The critical shortage of burial space will be eased with the opening of the Avalon Extension Cemetery, which has space for tens of thousands of new primary burials.
AVALON Extension Cemetery, opened this week, has space for 25 000 primary burials, so helping to alleviate the shortage of graves in Joburg.
MMC Matshidiso MfokoeFamilies should consider second burials, says MMC Matshidiso MfikoeThe extension, established at a cost of R11-milion, is next to Avalon Cemetery, which borders Lenasia. It was officially opened by Matshidiso Mfikoe, the member of the mayoral committee for environment and corporate services, on 9 February.
At 20 hectares in size, it will ease the shortage of burial space in the southern quadrant of the city and will address congestion in Avalon Cemetery, where more than 200 burials take place every week.
The development includes a road network, an attenuation pond, a drainage system, fencing, a guard house, ablution facilities, site clearing, rock excavation and landscaping. Speaking at the opening, Mfikoe said City Parks was working on other gravesites to make sure there was enough burial space.
“City Parks is currently costing the development of three other cemeteries in Olifantsvlei, Riverlea and Orange Farm. Once these cemeteries are developed, Joburg will officially have space for an additional 1,4 million new burial sites. This effectively means Johannesburg City Parks has burial space for an additional 69 years,” said Mfikoe.
This number took into consideration the annual increase in population and mortality levels.
Of the city’s 36 cemeteries, 27 had already reached their full capacity for primary burials. “Avalon Cemetery will reach its full capacity for primary burial by July 2011. This effectively means we have nine cemeteries with burial space of 552 000 new graves that are currently available.”
Mfikoe encouraged people to consider second burials: “We urge communities to consider second burials, where bodies belonging to the same family can be buried in the same grave, or they can even go for cremation as another option.”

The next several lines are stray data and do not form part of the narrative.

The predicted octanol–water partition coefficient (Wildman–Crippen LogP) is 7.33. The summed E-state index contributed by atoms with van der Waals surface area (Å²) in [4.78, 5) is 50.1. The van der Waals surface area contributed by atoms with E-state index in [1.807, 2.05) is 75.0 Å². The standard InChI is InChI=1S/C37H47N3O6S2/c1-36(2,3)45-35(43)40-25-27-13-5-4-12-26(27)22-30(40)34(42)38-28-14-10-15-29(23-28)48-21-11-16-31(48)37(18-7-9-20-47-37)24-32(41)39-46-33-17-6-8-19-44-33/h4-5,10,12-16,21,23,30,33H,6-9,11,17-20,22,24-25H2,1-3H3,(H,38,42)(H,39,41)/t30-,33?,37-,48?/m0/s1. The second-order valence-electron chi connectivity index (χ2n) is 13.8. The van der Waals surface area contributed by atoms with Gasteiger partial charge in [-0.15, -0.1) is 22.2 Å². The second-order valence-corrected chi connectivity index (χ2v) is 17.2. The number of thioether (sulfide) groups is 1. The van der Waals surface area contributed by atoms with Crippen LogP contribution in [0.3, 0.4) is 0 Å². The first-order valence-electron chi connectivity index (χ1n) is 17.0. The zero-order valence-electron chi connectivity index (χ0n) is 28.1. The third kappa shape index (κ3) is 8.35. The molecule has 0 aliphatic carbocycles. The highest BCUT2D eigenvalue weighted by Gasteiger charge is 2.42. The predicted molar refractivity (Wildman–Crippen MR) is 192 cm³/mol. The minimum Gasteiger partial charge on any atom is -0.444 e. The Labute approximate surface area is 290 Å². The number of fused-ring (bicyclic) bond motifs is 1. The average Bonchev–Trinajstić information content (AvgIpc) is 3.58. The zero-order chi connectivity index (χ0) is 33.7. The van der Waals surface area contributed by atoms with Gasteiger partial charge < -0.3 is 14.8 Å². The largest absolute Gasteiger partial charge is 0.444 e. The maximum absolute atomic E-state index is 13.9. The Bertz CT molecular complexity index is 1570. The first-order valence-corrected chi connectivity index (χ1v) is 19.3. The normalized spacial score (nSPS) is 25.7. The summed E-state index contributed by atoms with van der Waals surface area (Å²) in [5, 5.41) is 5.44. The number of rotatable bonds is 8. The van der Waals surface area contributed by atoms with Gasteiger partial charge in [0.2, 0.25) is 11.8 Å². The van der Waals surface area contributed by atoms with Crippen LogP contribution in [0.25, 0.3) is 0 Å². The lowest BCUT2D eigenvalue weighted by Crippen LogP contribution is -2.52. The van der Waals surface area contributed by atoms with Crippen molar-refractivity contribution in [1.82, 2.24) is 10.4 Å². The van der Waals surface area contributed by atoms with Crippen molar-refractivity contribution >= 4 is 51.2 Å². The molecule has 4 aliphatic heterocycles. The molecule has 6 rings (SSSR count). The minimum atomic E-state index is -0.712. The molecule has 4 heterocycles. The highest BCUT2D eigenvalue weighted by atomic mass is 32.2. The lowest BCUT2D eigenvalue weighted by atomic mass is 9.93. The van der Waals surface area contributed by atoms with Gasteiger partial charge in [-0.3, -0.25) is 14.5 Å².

MMC Matshidiso Mfikoe cuts a ribbon to officially open Avalon Extension CemeteryMMC Matshidiso Mfikoe cuts a ribbon to officially open Avalon Extension CemeteryThis would alleviate the long term concerns regarding the shortage of burial space while providing residents “with the dignity of choice when considering alternative options to burial”.
The councillor urged people who would be using the cemetery to protect its sanctity and respect its holiness. It contains the graves of struggle heroes such as Joe Slovo, Lillian Ngoyi, Helen Joseph and Tsietsi Mashinini.
Miriam Ramokgopa, the ward 11 councillor for Chiawelo, in Soweto, said that while residents appreciated the good work done by City Parks, they were concerned about the theft and vandalising of tombstones. The utility must ensure that security was tight at cemeteries. She pointed out that there was a report of a tombstone stolen from Avalon Cemetery almost every week.
Responding to Ramokgopa‘s concerns, the acting managing director of City Parks, Geoffrey Cooke, said his utility would be introducing new security measures at all cemeteries.
“We have measures in place to address the security challenges at our cemeteries. Following reports that we have received of vandalisation of graves and stealing of tombstones in the past years, we are going to deploy Johannesburg metro police officers who will be patrolling at these cemeteries from time to time as a measure of addressing this problem.”
It would also engage funeral undertakers who conducted funerals at the cemetery, to share possible ways that cemeteries could be given extra care. Cooke pointed out, however, that the community also needed to play its part in ensuring that those who stole from and vandalised graves were caught and brought to book.
“Vandalism and stealing of graves is a criminal act and as such we urge the community to report these kinds of cases to the police.”
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